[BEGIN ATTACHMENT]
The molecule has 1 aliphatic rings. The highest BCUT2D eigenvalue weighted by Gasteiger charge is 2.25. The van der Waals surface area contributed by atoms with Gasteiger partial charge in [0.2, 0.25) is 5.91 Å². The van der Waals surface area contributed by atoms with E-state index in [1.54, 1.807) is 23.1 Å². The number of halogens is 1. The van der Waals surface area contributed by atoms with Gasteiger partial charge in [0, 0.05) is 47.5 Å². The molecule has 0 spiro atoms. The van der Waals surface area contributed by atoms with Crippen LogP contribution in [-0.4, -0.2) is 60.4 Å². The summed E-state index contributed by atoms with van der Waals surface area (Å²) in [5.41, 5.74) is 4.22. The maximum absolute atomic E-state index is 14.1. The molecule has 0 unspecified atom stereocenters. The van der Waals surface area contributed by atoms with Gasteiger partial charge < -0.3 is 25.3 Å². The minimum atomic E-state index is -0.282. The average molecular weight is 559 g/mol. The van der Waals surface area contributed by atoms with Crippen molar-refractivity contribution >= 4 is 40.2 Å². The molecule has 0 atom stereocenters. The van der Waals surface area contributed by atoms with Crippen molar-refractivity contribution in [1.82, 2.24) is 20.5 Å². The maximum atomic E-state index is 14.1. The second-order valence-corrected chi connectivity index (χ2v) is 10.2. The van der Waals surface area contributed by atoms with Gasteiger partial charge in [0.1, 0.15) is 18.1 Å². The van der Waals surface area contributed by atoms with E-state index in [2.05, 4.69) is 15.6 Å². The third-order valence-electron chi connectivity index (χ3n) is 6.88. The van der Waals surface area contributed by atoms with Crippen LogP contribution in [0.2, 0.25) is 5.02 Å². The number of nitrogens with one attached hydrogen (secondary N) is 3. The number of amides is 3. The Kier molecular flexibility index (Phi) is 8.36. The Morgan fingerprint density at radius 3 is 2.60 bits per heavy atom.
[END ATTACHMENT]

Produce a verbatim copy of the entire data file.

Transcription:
The molecule has 1 aliphatic rings. The highest BCUT2D eigenvalue weighted by Gasteiger charge is 2.25. The van der Waals surface area contributed by atoms with Gasteiger partial charge in [0.2, 0.25) is 5.91 Å². The van der Waals surface area contributed by atoms with E-state index in [1.54, 1.807) is 23.1 Å². The number of halogens is 1. The van der Waals surface area contributed by atoms with Gasteiger partial charge in [0, 0.05) is 47.5 Å². The molecule has 0 spiro atoms. The van der Waals surface area contributed by atoms with Crippen LogP contribution in [-0.4, -0.2) is 60.4 Å². The summed E-state index contributed by atoms with van der Waals surface area (Å²) in [5.41, 5.74) is 4.22. The maximum absolute atomic E-state index is 14.1. The molecule has 0 unspecified atom stereocenters. The van der Waals surface area contributed by atoms with Gasteiger partial charge < -0.3 is 25.3 Å². The minimum atomic E-state index is -0.282. The average molecular weight is 559 g/mol. The van der Waals surface area contributed by atoms with Crippen molar-refractivity contribution >= 4 is 40.2 Å². The molecule has 0 atom stereocenters. The van der Waals surface area contributed by atoms with Crippen molar-refractivity contribution in [1.82, 2.24) is 20.5 Å². The maximum atomic E-state index is 14.1. The second-order valence-corrected chi connectivity index (χ2v) is 10.2. The van der Waals surface area contributed by atoms with Gasteiger partial charge in [0.1, 0.15) is 18.1 Å². The van der Waals surface area contributed by atoms with E-state index in [2.05, 4.69) is 15.6 Å². The third-order valence-electron chi connectivity index (χ3n) is 6.88. The van der Waals surface area contributed by atoms with Crippen LogP contribution in [0.2, 0.25) is 5.02 Å². The number of nitrogens with one attached hydrogen (secondary N) is 3. The number of amides is 3. The Kier molecular flexibility index (Phi) is 8.36. The Morgan fingerprint density at radius 3 is 2.60 bits per heavy atom.